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Autoclave and Cotton swab

Shortcuts: Differences, Similarities, Jaccard Similarity Coefficient, References.

Difference between Autoclave and Cotton swab

Autoclave vs. Cotton swab

An autoclave is a pressure chamber used to sterilize equipment and supplies by subjecting them to high pressure saturated steam at 121 °C (249°F) for around 15–20 minutes depending on the size of the load and the contents. Cotton swabs (American) or cotton buds (British) consist of a small wad of cotton wrapped around one or both ends of a short rod, usually made of either wood, rolled paper, or plastic.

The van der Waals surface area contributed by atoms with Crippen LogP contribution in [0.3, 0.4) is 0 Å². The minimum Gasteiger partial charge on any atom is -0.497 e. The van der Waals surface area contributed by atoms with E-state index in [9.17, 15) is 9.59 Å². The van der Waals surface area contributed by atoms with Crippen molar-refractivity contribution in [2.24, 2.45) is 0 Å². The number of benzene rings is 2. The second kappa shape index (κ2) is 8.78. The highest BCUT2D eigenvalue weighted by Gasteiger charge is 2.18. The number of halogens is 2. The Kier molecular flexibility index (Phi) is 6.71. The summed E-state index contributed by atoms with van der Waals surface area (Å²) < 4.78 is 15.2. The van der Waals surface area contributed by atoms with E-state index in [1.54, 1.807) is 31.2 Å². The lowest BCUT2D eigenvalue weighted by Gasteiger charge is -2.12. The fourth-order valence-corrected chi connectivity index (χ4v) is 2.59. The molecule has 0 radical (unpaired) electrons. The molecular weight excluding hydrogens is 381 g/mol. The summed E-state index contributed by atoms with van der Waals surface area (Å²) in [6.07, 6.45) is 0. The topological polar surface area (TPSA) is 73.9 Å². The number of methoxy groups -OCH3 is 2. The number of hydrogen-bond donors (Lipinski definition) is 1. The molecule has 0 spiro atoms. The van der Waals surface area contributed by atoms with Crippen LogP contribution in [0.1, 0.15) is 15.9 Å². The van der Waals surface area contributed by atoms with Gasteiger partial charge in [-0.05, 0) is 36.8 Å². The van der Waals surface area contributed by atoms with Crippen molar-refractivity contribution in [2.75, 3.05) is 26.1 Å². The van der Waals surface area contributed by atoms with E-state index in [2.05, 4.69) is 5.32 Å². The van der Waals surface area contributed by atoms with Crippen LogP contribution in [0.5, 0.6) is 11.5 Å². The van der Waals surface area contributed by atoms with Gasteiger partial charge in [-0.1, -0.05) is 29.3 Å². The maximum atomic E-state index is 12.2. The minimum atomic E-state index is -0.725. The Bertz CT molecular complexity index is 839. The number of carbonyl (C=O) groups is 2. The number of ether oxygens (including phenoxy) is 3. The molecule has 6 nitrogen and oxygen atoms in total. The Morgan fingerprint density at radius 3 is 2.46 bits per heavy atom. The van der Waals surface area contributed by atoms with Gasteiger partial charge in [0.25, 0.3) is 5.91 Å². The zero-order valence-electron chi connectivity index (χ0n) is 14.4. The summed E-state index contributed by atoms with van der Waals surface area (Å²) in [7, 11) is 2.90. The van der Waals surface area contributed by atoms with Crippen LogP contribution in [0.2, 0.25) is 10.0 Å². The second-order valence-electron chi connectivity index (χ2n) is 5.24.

Similarities between Autoclave and Cotton swab

Autoclave and Cotton swab have 1 thing in common (in Unionpedia): Microbiology.


Microbiology (from Greek μῑκρος, mīkros, "small"; βίος, bios, "life"; and -λογία, -logia) is the study of microscopic organisms, those being unicellular (single cell), multicellular (cell colony), or acellular (lacking cells).

Autoclave and Microbiology · Cotton swab and Microbiology · See more »

The list above answers the following questions

Autoclave and Cotton swab Comparison

Autoclave has 47 relations, while Cotton swab has 24. As they have in common 1, the Jaccard index is 1.41% = 1 / (47 + 24).


This article shows the relationship between Autoclave and Cotton swab. To access each article from which the information was extracted, please visit:

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